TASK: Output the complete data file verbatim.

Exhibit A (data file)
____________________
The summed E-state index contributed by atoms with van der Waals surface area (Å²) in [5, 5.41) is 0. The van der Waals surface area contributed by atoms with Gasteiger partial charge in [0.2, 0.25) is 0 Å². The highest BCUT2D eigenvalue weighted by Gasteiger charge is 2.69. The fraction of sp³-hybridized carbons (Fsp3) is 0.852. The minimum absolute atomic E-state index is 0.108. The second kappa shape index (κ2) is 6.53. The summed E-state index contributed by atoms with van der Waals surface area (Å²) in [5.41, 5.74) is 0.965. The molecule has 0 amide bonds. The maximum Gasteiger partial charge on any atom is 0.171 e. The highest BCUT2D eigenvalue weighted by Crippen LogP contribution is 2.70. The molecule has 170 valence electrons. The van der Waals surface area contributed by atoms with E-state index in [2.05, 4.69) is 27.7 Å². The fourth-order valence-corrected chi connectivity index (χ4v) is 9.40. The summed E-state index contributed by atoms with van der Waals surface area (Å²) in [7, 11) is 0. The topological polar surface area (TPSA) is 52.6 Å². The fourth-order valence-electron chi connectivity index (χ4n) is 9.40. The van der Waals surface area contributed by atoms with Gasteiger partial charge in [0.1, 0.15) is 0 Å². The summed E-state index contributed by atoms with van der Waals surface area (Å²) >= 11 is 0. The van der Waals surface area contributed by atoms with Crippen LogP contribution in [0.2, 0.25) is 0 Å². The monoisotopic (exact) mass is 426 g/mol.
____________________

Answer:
The summed E-state index contributed by atoms with van der Waals surface area (Å²) in [5, 5.41) is 0. The van der Waals surface area contributed by atoms with Gasteiger partial charge in [0.2, 0.25) is 0 Å². The highest BCUT2D eigenvalue weighted by Gasteiger charge is 2.69. The fraction of sp³-hybridized carbons (Fsp3) is 0.852. The minimum absolute atomic E-state index is 0.108. The second kappa shape index (κ2) is 6.53. The summed E-state index contributed by atoms with van der Waals surface area (Å²) in [5.41, 5.74) is 0.965. The molecule has 0 amide bonds. The maximum Gasteiger partial charge on any atom is 0.171 e. The highest BCUT2D eigenvalue weighted by Crippen LogP contribution is 2.70. The molecule has 170 valence electrons. The van der Waals surface area contributed by atoms with E-state index in [2.05, 4.69) is 27.7 Å². The fourth-order valence-corrected chi connectivity index (χ4v) is 9.40. The summed E-state index contributed by atoms with van der Waals surface area (Å²) in [7, 11) is 0. The topological polar surface area (TPSA) is 52.6 Å². The fourth-order valence-electron chi connectivity index (χ4n) is 9.40. The van der Waals surface area contributed by atoms with Gasteiger partial charge in [0.1, 0.15) is 0 Å². The summed E-state index contributed by atoms with van der Waals surface area (Å²) >= 11 is 0. The van der Waals surface area contributed by atoms with Crippen LogP contribution in [0.2, 0.25) is 0 Å². The monoisotopic (exact) mass is 426 g/mol.